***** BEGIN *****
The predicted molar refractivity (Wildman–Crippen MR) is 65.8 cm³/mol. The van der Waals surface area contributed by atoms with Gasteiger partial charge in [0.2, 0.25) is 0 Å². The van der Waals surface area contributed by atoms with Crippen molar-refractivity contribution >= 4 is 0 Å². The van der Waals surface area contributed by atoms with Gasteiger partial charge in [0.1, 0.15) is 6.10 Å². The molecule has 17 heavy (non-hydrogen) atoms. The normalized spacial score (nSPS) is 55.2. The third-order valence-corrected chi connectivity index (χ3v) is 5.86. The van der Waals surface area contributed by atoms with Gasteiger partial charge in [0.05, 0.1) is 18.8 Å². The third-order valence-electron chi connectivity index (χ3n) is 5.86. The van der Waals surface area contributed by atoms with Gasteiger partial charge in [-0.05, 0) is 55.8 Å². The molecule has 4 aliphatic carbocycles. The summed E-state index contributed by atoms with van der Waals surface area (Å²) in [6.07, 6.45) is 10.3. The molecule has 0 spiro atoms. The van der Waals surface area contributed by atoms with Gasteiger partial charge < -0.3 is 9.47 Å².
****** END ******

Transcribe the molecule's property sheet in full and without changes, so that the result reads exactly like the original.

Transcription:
The predicted molar refractivity (Wildman–Crippen MR) is 65.8 cm³/mol. The van der Waals surface area contributed by atoms with Gasteiger partial charge in [0.2, 0.25) is 0 Å². The van der Waals surface area contributed by atoms with Crippen molar-refractivity contribution >= 4 is 0 Å². The van der Waals surface area contributed by atoms with Gasteiger partial charge in [0.1, 0.15) is 6.10 Å². The molecule has 17 heavy (non-hydrogen) atoms. The normalized spacial score (nSPS) is 55.2. The third-order valence-corrected chi connectivity index (χ3v) is 5.86. The van der Waals surface area contributed by atoms with Gasteiger partial charge in [0.05, 0.1) is 18.8 Å². The third-order valence-electron chi connectivity index (χ3n) is 5.86. The van der Waals surface area contributed by atoms with Gasteiger partial charge in [-0.05, 0) is 55.8 Å². The molecule has 4 aliphatic carbocycles. The summed E-state index contributed by atoms with van der Waals surface area (Å²) in [6.07, 6.45) is 10.3. The molecule has 0 spiro atoms. The van der Waals surface area contributed by atoms with Gasteiger partial charge < -0.3 is 9.47 Å².